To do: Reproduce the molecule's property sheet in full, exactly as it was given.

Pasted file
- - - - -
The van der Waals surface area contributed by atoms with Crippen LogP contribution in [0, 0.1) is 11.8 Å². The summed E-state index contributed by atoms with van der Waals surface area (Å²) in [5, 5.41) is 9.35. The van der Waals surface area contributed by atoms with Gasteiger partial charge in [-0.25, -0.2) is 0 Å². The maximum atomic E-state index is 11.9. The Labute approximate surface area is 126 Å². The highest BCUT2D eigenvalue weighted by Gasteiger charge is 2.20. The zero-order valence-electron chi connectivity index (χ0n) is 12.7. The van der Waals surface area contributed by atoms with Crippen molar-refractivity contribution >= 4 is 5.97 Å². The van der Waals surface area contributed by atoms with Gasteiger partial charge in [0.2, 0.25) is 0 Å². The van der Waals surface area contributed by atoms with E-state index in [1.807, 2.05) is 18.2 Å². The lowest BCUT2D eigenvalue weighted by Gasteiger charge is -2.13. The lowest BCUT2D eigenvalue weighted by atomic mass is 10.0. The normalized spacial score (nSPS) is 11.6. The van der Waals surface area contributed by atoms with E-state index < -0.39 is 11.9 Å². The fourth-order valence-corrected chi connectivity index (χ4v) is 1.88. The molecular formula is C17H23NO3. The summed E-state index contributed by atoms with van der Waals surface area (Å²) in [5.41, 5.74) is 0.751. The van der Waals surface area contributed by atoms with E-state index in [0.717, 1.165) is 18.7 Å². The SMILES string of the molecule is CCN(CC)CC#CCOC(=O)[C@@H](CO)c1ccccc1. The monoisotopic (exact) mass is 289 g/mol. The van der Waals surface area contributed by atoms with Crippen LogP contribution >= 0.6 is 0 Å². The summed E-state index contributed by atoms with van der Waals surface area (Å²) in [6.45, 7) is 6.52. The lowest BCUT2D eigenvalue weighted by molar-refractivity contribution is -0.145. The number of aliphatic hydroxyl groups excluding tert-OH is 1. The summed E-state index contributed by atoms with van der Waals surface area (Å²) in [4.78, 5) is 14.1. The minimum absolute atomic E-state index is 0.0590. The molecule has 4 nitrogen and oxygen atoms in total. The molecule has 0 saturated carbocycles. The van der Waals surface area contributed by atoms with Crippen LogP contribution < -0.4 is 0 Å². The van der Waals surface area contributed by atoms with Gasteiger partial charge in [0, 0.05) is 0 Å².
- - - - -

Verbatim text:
The van der Waals surface area contributed by atoms with Crippen LogP contribution in [0, 0.1) is 11.8 Å². The summed E-state index contributed by atoms with van der Waals surface area (Å²) in [5, 5.41) is 9.35. The van der Waals surface area contributed by atoms with Gasteiger partial charge in [-0.25, -0.2) is 0 Å². The maximum atomic E-state index is 11.9. The Labute approximate surface area is 126 Å². The highest BCUT2D eigenvalue weighted by Gasteiger charge is 2.20. The zero-order valence-electron chi connectivity index (χ0n) is 12.7. The van der Waals surface area contributed by atoms with Crippen molar-refractivity contribution >= 4 is 5.97 Å². The van der Waals surface area contributed by atoms with Gasteiger partial charge in [0.2, 0.25) is 0 Å². The van der Waals surface area contributed by atoms with E-state index in [1.807, 2.05) is 18.2 Å². The lowest BCUT2D eigenvalue weighted by Gasteiger charge is -2.13. The lowest BCUT2D eigenvalue weighted by atomic mass is 10.0. The normalized spacial score (nSPS) is 11.6. The van der Waals surface area contributed by atoms with E-state index < -0.39 is 11.9 Å². The fourth-order valence-corrected chi connectivity index (χ4v) is 1.88. The molecular formula is C17H23NO3. The summed E-state index contributed by atoms with van der Waals surface area (Å²) in [5.41, 5.74) is 0.751. The van der Waals surface area contributed by atoms with E-state index in [0.717, 1.165) is 18.7 Å². The SMILES string of the molecule is CCN(CC)CC#CCOC(=O)[C@@H](CO)c1ccccc1. The monoisotopic (exact) mass is 289 g/mol. The van der Waals surface area contributed by atoms with Crippen LogP contribution >= 0.6 is 0 Å². The summed E-state index contributed by atoms with van der Waals surface area (Å²) in [6.45, 7) is 6.52. The lowest BCUT2D eigenvalue weighted by molar-refractivity contribution is -0.145. The number of aliphatic hydroxyl groups excluding tert-OH is 1. The summed E-state index contributed by atoms with van der Waals surface area (Å²) in [4.78, 5) is 14.1. The minimum absolute atomic E-state index is 0.0590. The molecule has 4 nitrogen and oxygen atoms in total. The molecule has 0 saturated carbocycles. The van der Waals surface area contributed by atoms with Crippen LogP contribution < -0.4 is 0 Å². The van der Waals surface area contributed by atoms with Gasteiger partial charge in [0, 0.05) is 0 Å².